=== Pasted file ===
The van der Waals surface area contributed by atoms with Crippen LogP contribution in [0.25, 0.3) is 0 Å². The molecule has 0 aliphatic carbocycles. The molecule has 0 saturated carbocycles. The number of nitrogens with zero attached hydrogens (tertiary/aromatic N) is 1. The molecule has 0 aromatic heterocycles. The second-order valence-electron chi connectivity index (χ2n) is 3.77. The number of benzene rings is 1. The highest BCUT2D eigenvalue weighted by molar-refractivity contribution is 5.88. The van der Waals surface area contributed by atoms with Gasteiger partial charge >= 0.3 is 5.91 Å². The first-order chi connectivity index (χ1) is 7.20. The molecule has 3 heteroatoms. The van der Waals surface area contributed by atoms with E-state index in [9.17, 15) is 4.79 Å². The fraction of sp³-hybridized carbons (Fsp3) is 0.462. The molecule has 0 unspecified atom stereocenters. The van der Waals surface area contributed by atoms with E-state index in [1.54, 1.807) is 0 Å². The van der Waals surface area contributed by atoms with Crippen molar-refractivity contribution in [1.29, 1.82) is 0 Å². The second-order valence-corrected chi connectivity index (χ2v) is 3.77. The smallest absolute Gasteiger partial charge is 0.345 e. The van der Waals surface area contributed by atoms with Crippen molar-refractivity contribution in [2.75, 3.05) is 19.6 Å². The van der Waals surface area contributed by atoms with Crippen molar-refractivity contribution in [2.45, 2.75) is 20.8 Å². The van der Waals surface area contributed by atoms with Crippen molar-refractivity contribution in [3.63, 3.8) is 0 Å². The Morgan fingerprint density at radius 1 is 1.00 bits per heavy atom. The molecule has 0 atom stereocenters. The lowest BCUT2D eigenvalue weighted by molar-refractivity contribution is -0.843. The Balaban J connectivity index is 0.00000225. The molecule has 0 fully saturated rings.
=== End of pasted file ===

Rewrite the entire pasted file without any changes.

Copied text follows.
The van der Waals surface area contributed by atoms with Crippen LogP contribution in [0.25, 0.3) is 0 Å². The molecule has 0 aliphatic carbocycles. The molecule has 0 saturated carbocycles. The number of nitrogens with zero attached hydrogens (tertiary/aromatic N) is 1. The molecule has 0 aromatic heterocycles. The second-order valence-electron chi connectivity index (χ2n) is 3.77. The number of benzene rings is 1. The highest BCUT2D eigenvalue weighted by molar-refractivity contribution is 5.88. The van der Waals surface area contributed by atoms with Gasteiger partial charge >= 0.3 is 5.91 Å². The first-order chi connectivity index (χ1) is 7.20. The molecule has 3 heteroatoms. The van der Waals surface area contributed by atoms with E-state index in [9.17, 15) is 4.79 Å². The fraction of sp³-hybridized carbons (Fsp3) is 0.462. The molecule has 0 unspecified atom stereocenters. The van der Waals surface area contributed by atoms with E-state index in [1.54, 1.807) is 0 Å². The van der Waals surface area contributed by atoms with Crippen molar-refractivity contribution in [1.29, 1.82) is 0 Å². The second-order valence-corrected chi connectivity index (χ2v) is 3.77. The smallest absolute Gasteiger partial charge is 0.345 e. The van der Waals surface area contributed by atoms with Crippen molar-refractivity contribution in [2.75, 3.05) is 19.6 Å². The van der Waals surface area contributed by atoms with Crippen molar-refractivity contribution in [2.45, 2.75) is 20.8 Å². The van der Waals surface area contributed by atoms with Crippen molar-refractivity contribution in [3.63, 3.8) is 0 Å². The Morgan fingerprint density at radius 1 is 1.00 bits per heavy atom. The molecule has 0 atom stereocenters. The lowest BCUT2D eigenvalue weighted by molar-refractivity contribution is -0.843. The Balaban J connectivity index is 0.00000225. The molecule has 0 fully saturated rings.